Consideration should be given to the potential benefits of combining some of the strategies mentioned in this review. For the relief of chronic pain, one possible way of reducing the incidence of unwanted off-target effects would be to administer a cannabinoid CB1/CB2 receptor agonist transdermally or intrathecally together with a transdermally administered opioid instead of co-administering these drugs orally. Thus, transdermal co-administration of R-(+)-WIN55212 and morphine at doses that did not affect rotarod performance has been found by Yesilyurt et al. (2003) to induce significantly greater and longer-lasting antinociception in a mouse model of acute pain than that induced by transdermal administration of either compound alone. They also found that intrathecal administration of an ineffective dose of R-(+)-WIN55212 markedly potentiated the antinociceptive effect of transdermally administered morphine. Similarly, Cichewicz et al. (2005) have found the potencies of fentanyl and buprenorphine for the production of antinociception in a guinea-pig model of acute pain to be greater when either of these opioids is co-administered transdermally with Δ9-THC. There may also be some therapeutic advantage to be gained from administering a single cannabinoid receptor agonist concomitantly to skin and spinal cord as Dogrul et al. (2003) have obtained evidence for an antinociceptive synergism between transdermally absorbed and intrathecally administered R-(+)-WIN55212 in a mouse model of acute pain. A third possible way of relieving pain with improved selectivity might be to target the spinal cord with a CB2-selective agonist rather than with CB1 or CB1/CB2 receptor agonist. Thus, Romero-Sandoval and Eisenach (2007) have recently reported that some intrathecal doses of the CB1/CB2 receptor agonist, CP55940, that reduced signs of post-operative hypersensitivity in rats also induced catalepsy, vocalization and a decrease in exploratory activity, effects that all appeared to be at least partly CB1 receptor-mediated. In contrast, no such effects on motor function or vocalization were induced by the CB2-selective agonist, (2-methyl-1-propyl-1H-indol-3-yl)-1-naphthalenylmethanone (JWH-015), when this was injected intrathecally at doses reducing post-operative hypersensitivity. It has also been found that intrathecal administration of a CB2-selective agonist [3-(1,1-dimethylbutyl)-6,6,9-trimethyl-6α,7,10,10α-tetrahydro-6H-benzo[c]chromene (JWH-133)] can produce antinociception in the mouse partial sciatic nerve ligation model of neuropathic pain (Yamamoto et al., 2008), although not in the rat formalin paw model of inflammatory pain (Yoon and Choi, 2003). Another possibility, again for pain relief, would be to administer a CB1 agonist intradermally or intrathecally together with an orally administered CB2-selective agonist. Also worth exploring is the potential benefit of administering a CB2-selective agonist together with CB1 receptor allosteric enhancer to patients with disorders that provoke release of endocannabinoids onto CB1 receptors that then mediate symptom relief.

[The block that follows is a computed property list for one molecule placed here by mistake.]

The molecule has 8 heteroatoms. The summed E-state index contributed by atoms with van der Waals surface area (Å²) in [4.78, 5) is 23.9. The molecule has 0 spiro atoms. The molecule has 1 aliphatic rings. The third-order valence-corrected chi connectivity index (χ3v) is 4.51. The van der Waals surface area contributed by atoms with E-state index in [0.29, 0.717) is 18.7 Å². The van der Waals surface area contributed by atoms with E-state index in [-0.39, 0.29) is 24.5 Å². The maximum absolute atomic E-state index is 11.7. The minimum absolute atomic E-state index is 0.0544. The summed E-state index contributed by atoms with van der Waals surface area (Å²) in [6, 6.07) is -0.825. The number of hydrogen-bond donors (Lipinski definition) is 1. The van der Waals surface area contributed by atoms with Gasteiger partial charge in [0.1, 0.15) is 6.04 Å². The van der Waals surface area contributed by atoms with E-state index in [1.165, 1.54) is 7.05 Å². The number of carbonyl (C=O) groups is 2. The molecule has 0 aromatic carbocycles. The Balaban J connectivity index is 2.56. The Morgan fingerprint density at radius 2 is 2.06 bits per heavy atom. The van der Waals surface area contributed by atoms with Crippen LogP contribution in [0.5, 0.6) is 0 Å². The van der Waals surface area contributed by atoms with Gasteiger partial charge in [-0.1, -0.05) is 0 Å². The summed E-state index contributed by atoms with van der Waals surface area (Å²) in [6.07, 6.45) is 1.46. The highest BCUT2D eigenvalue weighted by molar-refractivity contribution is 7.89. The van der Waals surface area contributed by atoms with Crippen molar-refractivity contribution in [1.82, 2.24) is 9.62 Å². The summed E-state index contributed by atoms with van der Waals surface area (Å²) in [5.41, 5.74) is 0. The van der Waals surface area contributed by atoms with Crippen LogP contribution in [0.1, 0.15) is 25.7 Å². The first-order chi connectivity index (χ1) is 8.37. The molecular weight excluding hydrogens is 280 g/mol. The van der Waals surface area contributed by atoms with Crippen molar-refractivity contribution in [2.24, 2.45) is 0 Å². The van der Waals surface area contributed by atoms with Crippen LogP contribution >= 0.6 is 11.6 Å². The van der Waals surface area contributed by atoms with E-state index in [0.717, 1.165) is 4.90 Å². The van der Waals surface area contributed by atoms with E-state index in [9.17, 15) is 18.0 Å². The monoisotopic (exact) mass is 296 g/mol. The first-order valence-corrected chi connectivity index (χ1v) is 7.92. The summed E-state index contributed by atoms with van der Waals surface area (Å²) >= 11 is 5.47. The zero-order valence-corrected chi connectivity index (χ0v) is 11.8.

Future directions

The need for clinical research

There is clearly already strong preclinical evidence in support of the hypothesis that it should be possible to improve the efficacy and/or benefit-to-risk ratio of a cannabinoid receptor agonist as a medicine by adopting one or more of the five strategies described in this review alone or in combination. The need now is for clinical research in which the effectiveness of each of these strategies is tested in patients. Given the preclinical data described in this review, these strategies should perhaps be evaluated initially by focusing on patients with disorders that give rise to chronic inflammatory or neuropathic pain. However, in the longer term it will be important to match any disorder that is treatable with a cannabinoid receptor agonist with the strategy that works best for that particular disorder. Because the consequences of chronic treatment with a CB2-selective agonist have been little investigated, it will also be important when evaluating the strategy of repeatedly administering such an agonist as a medicine to seek out any serious unwanted effects that it produces, particularly in patients with disorders that affect the immune system, for example multiple sclerosis.